Eventually, I came to the beginning of the river flats, a less dramatic landscape though still affected by earthquakes.

A hundred years ago, the lower part of the river flats supported a population of farmers. Then one of the many slips triggered by the 1929 Murchison Earthquake dammed the river and turned much of the district into a lake. When the dam broke a few decades later, the submerged river flats reverted back to dry land. The district is now a conservation area.

A sign three minutes’ walk (officially) from Goat Creek Hut

Goat Creek Hut

Inside Goat Creek Hut. This hut is very small, for reasons I will explain in the next paragraph.

Here’s a video I made at Goat Creek Hut:

For some reason I thought that Goat Creek Hut was one of the oldest huts in New Zealand. In reality it was built in 1957, but it is the oldest hut in New Zealand to have been air-dropped as a flat pack. The reason it is so small is because about half the makings of the hut were smashed upon hitting the ground and they could only salvage the other half. (There are often drawbacks to being first.) Mōkihinui Forks Hut is a little bit younger, having been built by the New Zealand Forest Service in 1963.

Goat Creek Hut, and the whole of the trail from there to Mōkihinui Forks Hut are on the flats of the Mōkihinui River (whew!).

On this mostly wet trip I noticed that there were, indeed, several spots on the Old Ghost Road where raging streams spilled over the track, in the way that I had been warned about and which more safety signs also warned of.

Even though Goat Creek Hut was a few metres away from the creek that it is named after, it seemed to be at risk of being washed away one day by Goat Creek, which you cross by way of bridges somewhat further up.

There is only one drawback once you get to Goat Creek Hut and the Mōkihinui River flats, which is that it is important to have insect repellent handy once you get to the river! This is the West Coast after all, where the sandflies attack all day and then retire to let the mosquitoes have a go by night.

The river is quite good for fishing. The Old Ghost Road has made it much more accessible. Before then, both this section of the Mōkihinui River, and the two older huts, were quite hard to get to.

A bridge across the Mōkihinui River South Branch

Mōkihinui River Flats

There was a lot of controversy around the year 2013, when a giant kahikatea tree next to the Mōkihinui Forks Hut, and some other ancient trees as well, were felled as part of the construction of the Old Ghost Road in this area: an enchanted forest glade, one of the last of its kind in New Zealand, with many huge podocarp trees such as kahikatea, matai and rimu bearing girths of one to 1.5 metres. Only the area’s remoteness and possibly the sentimentality of a bygone farmer had saved these giants from being logged in earlier times.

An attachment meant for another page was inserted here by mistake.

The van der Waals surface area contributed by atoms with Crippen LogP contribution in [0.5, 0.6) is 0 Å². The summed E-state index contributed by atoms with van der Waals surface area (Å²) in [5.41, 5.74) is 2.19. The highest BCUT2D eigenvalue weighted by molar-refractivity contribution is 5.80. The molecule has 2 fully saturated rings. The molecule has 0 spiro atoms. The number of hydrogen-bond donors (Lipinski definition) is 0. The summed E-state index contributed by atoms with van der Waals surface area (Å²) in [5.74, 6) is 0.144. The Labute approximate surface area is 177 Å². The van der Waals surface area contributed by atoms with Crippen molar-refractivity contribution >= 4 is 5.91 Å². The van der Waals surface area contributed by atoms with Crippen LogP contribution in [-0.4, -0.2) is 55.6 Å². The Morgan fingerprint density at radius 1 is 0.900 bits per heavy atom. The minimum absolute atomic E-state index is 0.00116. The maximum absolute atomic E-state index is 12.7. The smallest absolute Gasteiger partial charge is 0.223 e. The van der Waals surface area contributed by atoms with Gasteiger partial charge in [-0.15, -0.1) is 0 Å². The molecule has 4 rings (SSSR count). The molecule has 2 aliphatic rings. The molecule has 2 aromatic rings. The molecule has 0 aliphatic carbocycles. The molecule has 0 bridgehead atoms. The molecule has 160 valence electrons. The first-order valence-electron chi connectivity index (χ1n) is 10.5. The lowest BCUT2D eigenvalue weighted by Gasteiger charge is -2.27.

The trail through the ecological area, on the Mōkihinui River flats

The Mōkihinui Forks Hut

The developers of the Old Ghost Road felt that the kahikatea was getting old and menacing the hut with dropped branches or the possibility of toppling over, perhaps in one of the giant earthquakes to which the area is especially prone.

The objectors claimed that the government and the cycleway enthusiasts were allowing tourism to come before conservation. I imagine that they took thye view that the kahikatea had been there first for several centuries, and had survived much less conservation-minded times, so that it was pretty ironic that it had to come down now. One does wonder why the 1963-vintage Forest Service hut could not have been relocated instead.

Just past Mōkihinui Forks Hut you get to Specimen Point Hut, also on the river. All of three of these huts on the river from Goat Creek to Specimen Point are fairly low-lying, between 110 and 160 metres above sea level.

I made a composite video of scenes from Day Four as well:

Day Five

Though it is only 110 metres above sea level, Specimen Point Hut lies at the head of the Mōkihinui Gorge, with great views of its own.

Specimen Point Hut

A View from Specimen Point Hut

The view down the Mōkihinui Gorge, from Specimen Point Hut

Day Five is a gorge trip, with incredible views of the river and sections of track that are built along artificial structures poking out of the side of the cliff, above the river.

At Specimen Point: Only 17 km to go

Before the Old Ghost Road was built, the only way around a rather unfortunately named bluff and its slips was by hanging onto a wire and not looking down, whence the name I guess. Now they have proper bridges.

Just east of Jones Creek is the ghost town of Seatonville, where gold was minded in addition to the coal that made Seddonville.

The Meridian Energy hydro scheme that temporarily closed the Rough and Tumble Lodge and thus led to the creation of the Old Ghost Road would have inundated the Mōkihinui Gorge with all its scenery and history. An appeal to the Environment Court prevented the hydro scheme from going ahead. I wonder if the fact that the Old Ghost Road was being planned also had anything to do with the successful appeal? If so, that would have been ironic.

When you get to the end, if you haven’t been on one of those luxury guided tours, you will definitely want to call in either to the Rough and Tumble or to the Seddonville Hotel for a hot meal that isn’t out of a billy-can, at least!

The Rough and Tumble actually isn’t rough at all!

The Seddonville Hotel

Further Links

wildernessmag.co.nz/sultans-of-swing/

wildernessmag.co.nz/going-guided-the-old-ghost-road/

See, further, my new book The Sensational South Island: New Zealand’s Mountain Land, available from this website, a-maverick.com.